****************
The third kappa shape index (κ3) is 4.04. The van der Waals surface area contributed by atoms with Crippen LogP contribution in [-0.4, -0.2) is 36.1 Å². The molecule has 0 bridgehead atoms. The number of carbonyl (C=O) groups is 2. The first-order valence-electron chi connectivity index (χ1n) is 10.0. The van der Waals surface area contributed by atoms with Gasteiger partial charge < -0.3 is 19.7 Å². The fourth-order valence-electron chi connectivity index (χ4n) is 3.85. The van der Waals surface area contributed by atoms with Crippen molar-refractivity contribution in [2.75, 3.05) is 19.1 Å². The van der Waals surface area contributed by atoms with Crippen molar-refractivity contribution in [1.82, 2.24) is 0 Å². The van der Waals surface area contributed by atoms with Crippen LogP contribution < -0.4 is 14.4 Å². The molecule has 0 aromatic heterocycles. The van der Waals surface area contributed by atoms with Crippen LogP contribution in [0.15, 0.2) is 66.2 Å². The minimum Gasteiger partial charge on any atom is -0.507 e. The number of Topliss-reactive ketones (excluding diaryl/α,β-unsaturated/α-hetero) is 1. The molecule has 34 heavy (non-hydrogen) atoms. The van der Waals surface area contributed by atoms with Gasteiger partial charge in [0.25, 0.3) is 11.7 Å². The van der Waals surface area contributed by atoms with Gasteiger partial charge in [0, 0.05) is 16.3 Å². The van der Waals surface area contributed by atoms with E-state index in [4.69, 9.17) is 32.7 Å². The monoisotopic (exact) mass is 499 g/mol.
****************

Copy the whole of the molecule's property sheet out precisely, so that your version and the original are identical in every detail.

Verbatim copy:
The third kappa shape index (κ3) is 4.04. The van der Waals surface area contributed by atoms with Crippen LogP contribution in [-0.4, -0.2) is 36.1 Å². The molecule has 0 bridgehead atoms. The number of carbonyl (C=O) groups is 2. The first-order valence-electron chi connectivity index (χ1n) is 10.0. The van der Waals surface area contributed by atoms with Gasteiger partial charge < -0.3 is 19.7 Å². The fourth-order valence-electron chi connectivity index (χ4n) is 3.85. The van der Waals surface area contributed by atoms with Crippen molar-refractivity contribution in [2.75, 3.05) is 19.1 Å². The van der Waals surface area contributed by atoms with Crippen molar-refractivity contribution in [1.82, 2.24) is 0 Å². The van der Waals surface area contributed by atoms with Crippen LogP contribution < -0.4 is 14.4 Å². The molecule has 0 aromatic heterocycles. The van der Waals surface area contributed by atoms with Crippen LogP contribution in [0.15, 0.2) is 66.2 Å². The minimum Gasteiger partial charge on any atom is -0.507 e. The number of Topliss-reactive ketones (excluding diaryl/α,β-unsaturated/α-hetero) is 1. The molecule has 34 heavy (non-hydrogen) atoms. The van der Waals surface area contributed by atoms with Gasteiger partial charge in [0.25, 0.3) is 11.7 Å². The van der Waals surface area contributed by atoms with Gasteiger partial charge in [0, 0.05) is 16.3 Å². The van der Waals surface area contributed by atoms with E-state index in [4.69, 9.17) is 32.7 Å². The monoisotopic (exact) mass is 499 g/mol.